September 1, 2004
World's Caviar Faces a Ban
HE United Nations agency that controls trade in endangered species has halted exports of caviar until the countries where it is produced comply with an agreement to protect sturgeon, an official of the agency said yesterday.
The main exporting countries, those that border the Caspian Sea, have failed to provide an accurate measurement of how much much sturgeon is illegally harvested, the official, Jim Armstrong, deputy secretary general of the Convention on the International Trade in Endangered Species of Wild Fauna and Flora, said in an interview at the agency's headquarters in Geneva. The countries had not complied with a conservation agreement signed in 2001. It took affect this year, and the agency has not issued new permits since January.
As a result of the ban, the legal supply of Caspian caviar in the United States — the osetra, beluga and sevruga that sells for up to $3,000 a pound in the West — is likely to dry up once the 2003 harvest is consumed. Prices are already rising.
International trade in the world's 20-odd varieties of sturgeon has been regulated by the agency since 1998, after a drastic rise in poaching. Last year, Iran, Russia, Kazakhstan and Azerbaijan exported 150 tons of beluga, osetra and sevruga caviar from the Caspian.
The agency has also frozen much smaller exports of those species from the Black Sea; of Amur River sturgeon from China and Russia; of Canadian sales of four Great Lakes varieties to the United States and even of American exports of paddlefish roe to Japan.
The agreement, which was signed in 2001 and came into force this year, does not affect the international trade in caviar taken from farmed sturgeon, a tiny but fast-growing industry in California, France and Italy. Nor does it affect domestic markets, including that in Russia, where most illegal caviar is consumed.
Exporters cannot legally ship caviar without a permit from the agency. In the United States, the Customs Service and the Fish and Wildlife Service check incoming shipments for the necessary export permits and other paperwork.
Officials of the United Nations agency do not believe that there is much illegal sturgeon fishing in Iran, the other major exporter of Caspian caviar, but as a signer of the 2001 agreement it is subject to the ban.
Dr. Armstrong said the illegal trade in Russia may be so great that there might not be any legal quotas issued in the foreseeable future if the total catch was counted accurately.
He also said the reasons for denying the export quotas outside the Caspian Sea varied. For the Great Lakes sturgeon, he said it was because the United States and Canada had failed to submit a joint management proposal.
All the high-quality fresh beluga, osetra and sevruga in importers' warehouses is from the 2003 catch. Paramount Caviar in Long Island City, Queens, received some 2003 Iranian two weeks ago and Hossein Aimani, the owner of Paramount, said he has enough caviar on hand to tide him over through the holiday season.
Fresh caviar, when properly cured and then shipped under refrigeration and stored at about 29 degrees Fahrenheit, has a shelf life of about 18 months. The expiration date on tins of 2003 Iranian osetra that Rod Mitchell of Browne Trading in Portland, Me., received last week is May 2005.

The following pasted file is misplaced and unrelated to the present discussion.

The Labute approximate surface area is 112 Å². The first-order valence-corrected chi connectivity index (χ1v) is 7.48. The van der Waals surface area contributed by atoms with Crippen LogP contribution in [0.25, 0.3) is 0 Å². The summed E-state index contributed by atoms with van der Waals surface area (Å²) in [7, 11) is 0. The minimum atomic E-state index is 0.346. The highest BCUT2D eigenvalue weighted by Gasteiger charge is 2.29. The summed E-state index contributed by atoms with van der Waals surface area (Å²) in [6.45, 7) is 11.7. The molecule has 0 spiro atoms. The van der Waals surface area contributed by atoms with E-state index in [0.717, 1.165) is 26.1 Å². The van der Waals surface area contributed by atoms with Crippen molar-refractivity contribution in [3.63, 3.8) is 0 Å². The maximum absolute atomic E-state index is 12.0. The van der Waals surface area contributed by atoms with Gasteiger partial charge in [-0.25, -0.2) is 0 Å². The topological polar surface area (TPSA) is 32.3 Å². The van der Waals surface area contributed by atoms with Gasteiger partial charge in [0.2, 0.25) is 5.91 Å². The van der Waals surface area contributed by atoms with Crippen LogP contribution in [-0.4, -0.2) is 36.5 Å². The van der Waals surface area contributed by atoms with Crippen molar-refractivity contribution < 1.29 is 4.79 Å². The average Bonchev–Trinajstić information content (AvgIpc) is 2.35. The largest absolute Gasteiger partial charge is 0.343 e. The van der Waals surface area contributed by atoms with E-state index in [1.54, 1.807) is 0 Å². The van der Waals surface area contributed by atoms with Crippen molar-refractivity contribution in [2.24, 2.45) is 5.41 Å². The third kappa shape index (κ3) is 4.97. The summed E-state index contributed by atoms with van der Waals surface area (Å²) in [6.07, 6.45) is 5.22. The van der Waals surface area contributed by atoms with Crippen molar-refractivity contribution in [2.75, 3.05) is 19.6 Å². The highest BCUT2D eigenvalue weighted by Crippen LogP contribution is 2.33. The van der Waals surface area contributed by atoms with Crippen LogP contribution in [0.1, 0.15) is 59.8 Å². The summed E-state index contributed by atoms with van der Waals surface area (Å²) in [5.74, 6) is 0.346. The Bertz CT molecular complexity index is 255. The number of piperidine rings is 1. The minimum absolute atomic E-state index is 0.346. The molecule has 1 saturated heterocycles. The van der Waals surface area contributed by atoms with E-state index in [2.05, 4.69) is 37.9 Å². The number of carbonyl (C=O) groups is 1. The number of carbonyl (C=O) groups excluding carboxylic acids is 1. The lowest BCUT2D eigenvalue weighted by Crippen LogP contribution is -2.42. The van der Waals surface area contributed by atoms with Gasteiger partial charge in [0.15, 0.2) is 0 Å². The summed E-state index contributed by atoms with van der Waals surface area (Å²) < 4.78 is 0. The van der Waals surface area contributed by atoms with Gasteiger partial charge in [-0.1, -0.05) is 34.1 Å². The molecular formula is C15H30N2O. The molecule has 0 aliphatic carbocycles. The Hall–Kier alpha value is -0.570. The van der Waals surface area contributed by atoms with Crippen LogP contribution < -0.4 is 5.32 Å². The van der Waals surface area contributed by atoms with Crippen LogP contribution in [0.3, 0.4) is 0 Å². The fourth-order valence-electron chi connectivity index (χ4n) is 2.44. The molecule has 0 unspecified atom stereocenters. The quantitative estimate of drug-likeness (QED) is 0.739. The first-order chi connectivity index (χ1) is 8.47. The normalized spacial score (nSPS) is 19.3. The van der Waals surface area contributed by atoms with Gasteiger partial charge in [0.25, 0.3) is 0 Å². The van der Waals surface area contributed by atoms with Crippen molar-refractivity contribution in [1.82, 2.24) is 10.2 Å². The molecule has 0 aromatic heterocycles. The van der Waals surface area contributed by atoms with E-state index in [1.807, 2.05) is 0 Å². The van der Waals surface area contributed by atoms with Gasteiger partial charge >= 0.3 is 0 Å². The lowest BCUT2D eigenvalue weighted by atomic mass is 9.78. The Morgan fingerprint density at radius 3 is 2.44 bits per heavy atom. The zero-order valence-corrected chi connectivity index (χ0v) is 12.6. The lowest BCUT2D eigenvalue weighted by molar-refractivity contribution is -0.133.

But plenty of black-market caviar is available in this country, as well as caviar that may have been frozen or is two or even three years old. Caviar listings on eBay show unbelievably low prices, like $34 for four ounces, for Russian caviar that is best avoided.
Reliable wholesalers who also sell caviar to consumers — like Browne Trading, Petrossian and Paramount, to name a few — are probably the safest sources, in terms of quality and dependability.
Fresh caviar can vary in color from jet to pale gray to gold and even to ivory. The individual eggs can also vary in size, but should be consistent within an individual tin.
They should be glistening and moist, but not soupy or broken, which might indicate that they have been stored poorly or frozen. They should also not be excessively hard or dry, which means they may have been pasteurized or may simply be too old.
A mild sea-breeze aroma is typical, but a strong odor or any offensive smell is reason to reject the caviar.
Chefs say they will make do. "If we couldn't get imported caviar in the restaurant," said Jonathan Benno, the executive chef at Per Se in the Time Warner Center, "we'd probaby use American farmed sturgeon caviar from California."
Some chefs, including Rick Moonen of RM, already rely on farmed American sturgeon roe and roe from other kinds of fish.
Some dealers are trying to be optimistic, saying sources, especially in Iran, expect the agency may soon allow exports of the 2004 catch, and that the delay is due mainly to bureaucratic problems in Russia. But Dr. Armstrong held out little hope for that.
"We had a similar case in Jamaica," he said about poaching. "They had a quota of 1,200 tons of queen conch. When we asked them to take into consideration the poaching by fishermen from Haiti and the Dominican Republic, they estimated that was worth 800 tons. So we cut their quota from 1,200 tons to 400 tons, and that gave them the incentive to crack down on the poachers. This year we increased them to 550 tons."
But cutting down on poaching in Russia and Kazakhstan will not be as easy as chasing off foreign fishermen from coastal waters.
In both these countries, according to fishermen, traders and local officials, poaching, negligible during the Soviet period, has become a way of life in the past 15 years of economic upheaval and widespread corruption. Most estimate the illegal catch at many times the legal one.